across the shoulders that he did not look his five feet ten. He had a
wonderful head, huge, round, solid, like a cannon-ball. And his bronzed
face, his regular features, square firm jaw, and clear gray eyes,
fearless and direct, were singularly attractive to me. Well educated,
with a strange calm poise, and a cool courtesy, not common in Americans,
he evidently was a man of good family, by his own choice a rolling stone
and adventurer.

Nielsen accompanied me on two trips into the wilderness of Arizona, on
one of which he saved my life, and on the other he rescued all our party
from a most uncomfortable and possibly hazardous situation--but these
are tales I may tell elsewhere. In January 1919 Nielsen and I traveled
around the desert of southern California from Palm Springs to Picacho,
and in March we went to Death Valley.

Nowadays a little railroad, the Tonapah and Tidewater Railroad, runs
northward from the Santa Fe over the barren Mojave, and it passes within
fifty miles of Death Valley.

It was sunset when we arrived at Death Valley Junction--a weird, strange
sunset in drooping curtains of transparent cloud, lighting up dark
mountain ranges, some peaks of which were clear-cut and black against
the sky, and others veiled in trailing storms, and still others white
with snow. That night in the dingy little store I heard prospectors talk
about float, which meant gold on the surface, and about high grade
ores, zinc, copper, silver, lead, manganese, and about how borax was
mined thirty years ago, and hauled out of Death Valley by teams of
twenty mules. Next morning, while Nielsen packed the outfit, I visited
the borax mill. It was the property of an English firm, and the work of
hauling, grinding, roasting borax ore went on day and night. Inside it
was as dusty and full of a powdery atmosphere as an old-fashioned flour
mill. The ore was hauled by train from some twenty miles over toward the
valley, and was dumped from a high trestle into shutes that fed the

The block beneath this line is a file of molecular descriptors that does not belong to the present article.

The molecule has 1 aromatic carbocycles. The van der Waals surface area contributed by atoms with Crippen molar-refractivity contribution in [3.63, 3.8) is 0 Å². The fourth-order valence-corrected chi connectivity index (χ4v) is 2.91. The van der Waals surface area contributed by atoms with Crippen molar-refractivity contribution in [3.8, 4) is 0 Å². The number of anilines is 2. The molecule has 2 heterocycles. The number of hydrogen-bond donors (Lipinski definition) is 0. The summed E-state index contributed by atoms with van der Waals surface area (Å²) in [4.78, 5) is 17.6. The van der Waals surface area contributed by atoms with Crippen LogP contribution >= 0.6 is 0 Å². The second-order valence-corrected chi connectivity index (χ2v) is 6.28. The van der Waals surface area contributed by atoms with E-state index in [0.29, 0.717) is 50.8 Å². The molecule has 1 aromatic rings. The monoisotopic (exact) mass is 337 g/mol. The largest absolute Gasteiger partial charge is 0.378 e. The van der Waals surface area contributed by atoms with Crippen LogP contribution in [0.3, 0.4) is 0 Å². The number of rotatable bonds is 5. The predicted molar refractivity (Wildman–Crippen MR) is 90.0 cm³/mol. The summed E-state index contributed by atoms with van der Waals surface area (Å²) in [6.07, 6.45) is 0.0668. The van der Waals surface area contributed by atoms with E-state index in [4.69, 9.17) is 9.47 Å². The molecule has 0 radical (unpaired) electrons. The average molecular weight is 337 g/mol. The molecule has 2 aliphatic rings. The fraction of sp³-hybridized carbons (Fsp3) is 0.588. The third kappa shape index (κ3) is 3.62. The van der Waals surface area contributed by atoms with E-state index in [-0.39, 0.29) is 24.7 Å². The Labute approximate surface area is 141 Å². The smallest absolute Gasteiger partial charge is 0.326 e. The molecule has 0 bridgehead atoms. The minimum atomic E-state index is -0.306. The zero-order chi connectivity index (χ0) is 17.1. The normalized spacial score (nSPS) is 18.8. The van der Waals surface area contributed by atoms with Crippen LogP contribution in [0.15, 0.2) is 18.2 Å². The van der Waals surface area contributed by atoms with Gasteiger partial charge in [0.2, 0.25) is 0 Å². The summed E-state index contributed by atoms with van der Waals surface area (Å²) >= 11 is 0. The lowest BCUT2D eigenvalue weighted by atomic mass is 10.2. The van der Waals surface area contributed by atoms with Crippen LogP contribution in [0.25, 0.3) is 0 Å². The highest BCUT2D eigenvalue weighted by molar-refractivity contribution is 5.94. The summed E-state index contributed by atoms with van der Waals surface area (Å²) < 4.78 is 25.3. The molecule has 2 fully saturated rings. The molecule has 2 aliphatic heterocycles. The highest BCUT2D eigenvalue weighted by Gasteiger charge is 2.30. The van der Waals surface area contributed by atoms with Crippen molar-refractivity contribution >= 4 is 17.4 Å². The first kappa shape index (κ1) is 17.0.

grinders. For an hour I watched this constant stream of borax as it slid
down into the hungry crushers, and I listened to the chalk-faced
operator who yelled in my ear. Once he picked a piece of gypsum out of
the borax. He said the mill was getting out twenty-five hundred sacks a
day. The most significant thing he said was that men did not last long
at such labor, and in the mines six months appeared to be the limit of
human endurance. How soon I had enough of that choking air in the room
where the borax was ground! And the place where the borax was roasted in
huge round revolving furnaces--I found that intolerable. When I got out
into the cool clean desert air I felt an immeasurable relief. And that
relief made me thoughtful of the lives of men who labored, who were
chained by necessity, by duty or habit, or by love, to the hard tasks of
the world. It did not seem fair. These laborers of the borax mines and
mills, like the stokers of ships, and coal-diggers, and blast-furnace
hands--like thousands and millions of men, killed themselves outright or
impaired their strength, and when they were gone or rendered useless
others were found to take their places. Whenever I come in contact with
some phase of this problem of life I take the meaning or the lesson of
it to myself. And as the years go by my respect and reverence and
wonder increase for these men of elemental lives, these horny-handed
toilers with physical things, these uncomplaining users of brawn and
bone, these giants who breast the elements, who till the earth and
handle iron, who fight the natural forces with their bodies.

That day about noon I looked back down the long gravel and greasewood
slope which we had ascended and I saw the borax-mill now only a smoky
blot on the desert floor. When we reached the pass between the Black
Mountains and the Funeral Mountains we left the road, and were soon lost
to the works of man. How strange a gladness, a relief! Something dropped
away from me. I felt the same subtle change in Nielsen. For one thing he
stopped talking, except an occasional word to the mules.